Preserving the Environment

Would You Believe Us If We Said That Food Can Be Free?

May 7, 2014
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Would You Believe Us If We Said That Food Can Be Free?
Justin Sullivan/Getty Images
It's true. Fresh fruits and vegetables ripe for the picking, right on your very own block.

We’ve heard about local farms before — from community centers to rooftop gardens — but this farm is ultra local. Just think, the next time you need to add some herbs to your pasta, all you need to do is pop on over to your neighbor’s front yard and grab some fresh basil.

How is this possible? It’s all part of the Food is Free Project, a movement started in January 2012 in Austin, Texas by John VanDeusen Edwards and Jonathan Horstmann, who simply decided to move their backyard garden to the front and give out their harvest completely gratis. To get more of their neighbors on board, they attached a white board next to their garden bed where folks could write their details if they wanted to get involved.

Over the course of three short months, more neighbors became inspired to start their own front-yard gardens, and eventually, the entire block on Joe Sayers Avenue became one large urban farm offering free food to the community, reports the Austin-based publication Tribeza. Gradually, the movement expanded out of the city to about 20 states and countries.

“We realize that though our idea is simple, it is resonating with folks literally across the globe,” Edwards told the publication. “By using our block as a model for others, our ripple can travel farther than we can imagine.”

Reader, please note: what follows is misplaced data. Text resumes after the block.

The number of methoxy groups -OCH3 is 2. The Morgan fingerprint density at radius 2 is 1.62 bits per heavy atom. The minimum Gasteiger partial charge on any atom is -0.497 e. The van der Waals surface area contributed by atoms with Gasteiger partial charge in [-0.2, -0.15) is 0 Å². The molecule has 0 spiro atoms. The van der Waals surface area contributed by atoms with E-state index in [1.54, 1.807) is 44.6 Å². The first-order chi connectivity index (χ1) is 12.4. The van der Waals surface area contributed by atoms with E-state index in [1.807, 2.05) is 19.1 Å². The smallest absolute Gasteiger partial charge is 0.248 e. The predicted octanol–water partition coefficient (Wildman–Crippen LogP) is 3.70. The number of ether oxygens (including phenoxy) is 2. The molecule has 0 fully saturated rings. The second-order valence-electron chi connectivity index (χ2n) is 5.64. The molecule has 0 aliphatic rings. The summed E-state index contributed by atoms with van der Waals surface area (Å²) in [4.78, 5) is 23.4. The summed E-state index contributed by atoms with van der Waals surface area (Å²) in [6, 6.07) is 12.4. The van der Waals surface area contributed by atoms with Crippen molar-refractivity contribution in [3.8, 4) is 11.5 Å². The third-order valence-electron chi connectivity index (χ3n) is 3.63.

MORE: How a San Francisco Mom Feeds Her Family With One Teeny, Tiny Farm

If you check out their inspiring Facebook page, you’ll find an impressive online community of 54,000+ participants from around the world who share pictures of their adorable home gardens that include crops like pineapples, tomatoes, and even hydroponic onions.

Skeptics might scoff at such a kumbaya idea of completely free food and neighbors working together, but the movement really seems to be catching on. As one commenter wrote, “Two of my neighbors have stopped to tell me that seeing that I was actually growing food inspired them to plant some too. It’s contagious!”

As we’ve said before, the urban farming revolution is catching on around the country — from New York City to Detroit — giving city dwellers access to lovingly grown, local food year-round. And when getting a fresh veggies for our salads is as easy as going next door, maybe you’ll be inspired to join the revolution, too.

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